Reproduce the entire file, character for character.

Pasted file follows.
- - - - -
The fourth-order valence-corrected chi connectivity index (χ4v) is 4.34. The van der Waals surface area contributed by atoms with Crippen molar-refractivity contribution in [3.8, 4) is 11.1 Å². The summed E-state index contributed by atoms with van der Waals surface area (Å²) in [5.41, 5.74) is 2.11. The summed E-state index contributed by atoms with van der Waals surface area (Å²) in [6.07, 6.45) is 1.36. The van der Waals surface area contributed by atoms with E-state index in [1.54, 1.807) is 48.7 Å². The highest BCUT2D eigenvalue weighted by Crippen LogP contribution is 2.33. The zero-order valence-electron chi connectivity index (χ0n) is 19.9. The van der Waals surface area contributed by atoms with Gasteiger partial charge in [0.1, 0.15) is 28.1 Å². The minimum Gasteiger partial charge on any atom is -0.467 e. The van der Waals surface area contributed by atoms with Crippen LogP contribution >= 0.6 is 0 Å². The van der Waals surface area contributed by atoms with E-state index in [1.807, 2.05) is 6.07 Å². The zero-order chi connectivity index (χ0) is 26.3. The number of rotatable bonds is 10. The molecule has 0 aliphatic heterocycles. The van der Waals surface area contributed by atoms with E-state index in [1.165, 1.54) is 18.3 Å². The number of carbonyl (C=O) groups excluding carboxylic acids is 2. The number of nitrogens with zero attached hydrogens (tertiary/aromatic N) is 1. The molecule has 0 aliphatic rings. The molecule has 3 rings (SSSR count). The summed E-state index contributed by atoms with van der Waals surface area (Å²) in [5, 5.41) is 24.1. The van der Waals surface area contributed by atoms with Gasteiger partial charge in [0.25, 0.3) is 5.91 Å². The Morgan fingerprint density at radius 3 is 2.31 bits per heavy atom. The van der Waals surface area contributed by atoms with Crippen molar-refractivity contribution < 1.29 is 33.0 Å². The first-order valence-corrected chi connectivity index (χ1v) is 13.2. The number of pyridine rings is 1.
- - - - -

The fourth-order valence-corrected chi connectivity index (χ4v) is 4.34. The van der Waals surface area contributed by atoms with Crippen molar-refractivity contribution in [3.8, 4) is 11.1 Å². The summed E-state index contributed by atoms with van der Waals surface area (Å²) in [5.41, 5.74) is 2.11. The summed E-state index contributed by atoms with van der Waals surface area (Å²) in [6.07, 6.45) is 1.36. The van der Waals surface area contributed by atoms with E-state index in [1.54, 1.807) is 48.7 Å². The highest BCUT2D eigenvalue weighted by Crippen LogP contribution is 2.33. The zero-order valence-electron chi connectivity index (χ0n) is 19.9. The van der Waals surface area contributed by atoms with Gasteiger partial charge in [0.1, 0.15) is 28.1 Å². The minimum Gasteiger partial charge on any atom is -0.467 e. The van der Waals surface area contributed by atoms with Crippen LogP contribution >= 0.6 is 0 Å². The van der Waals surface area contributed by atoms with E-state index in [1.807, 2.05) is 6.07 Å². The zero-order chi connectivity index (χ0) is 26.3. The number of rotatable bonds is 10. The molecule has 0 aliphatic heterocycles. The van der Waals surface area contributed by atoms with E-state index in [1.165, 1.54) is 18.3 Å². The number of carbonyl (C=O) groups excluding carboxylic acids is 2. The number of nitrogens with zero attached hydrogens (tertiary/aromatic N) is 1. The molecule has 0 aliphatic rings. The molecule has 3 rings (SSSR count). The summed E-state index contributed by atoms with van der Waals surface area (Å²) in [5, 5.41) is 24.1. The van der Waals surface area contributed by atoms with Gasteiger partial charge in [0.25, 0.3) is 5.91 Å². The Morgan fingerprint density at radius 3 is 2.31 bits per heavy atom. The van der Waals surface area contributed by atoms with Crippen molar-refractivity contribution < 1.29 is 33.0 Å². The first-order valence-corrected chi connectivity index (χ1v) is 13.2. The number of pyridine rings is 1.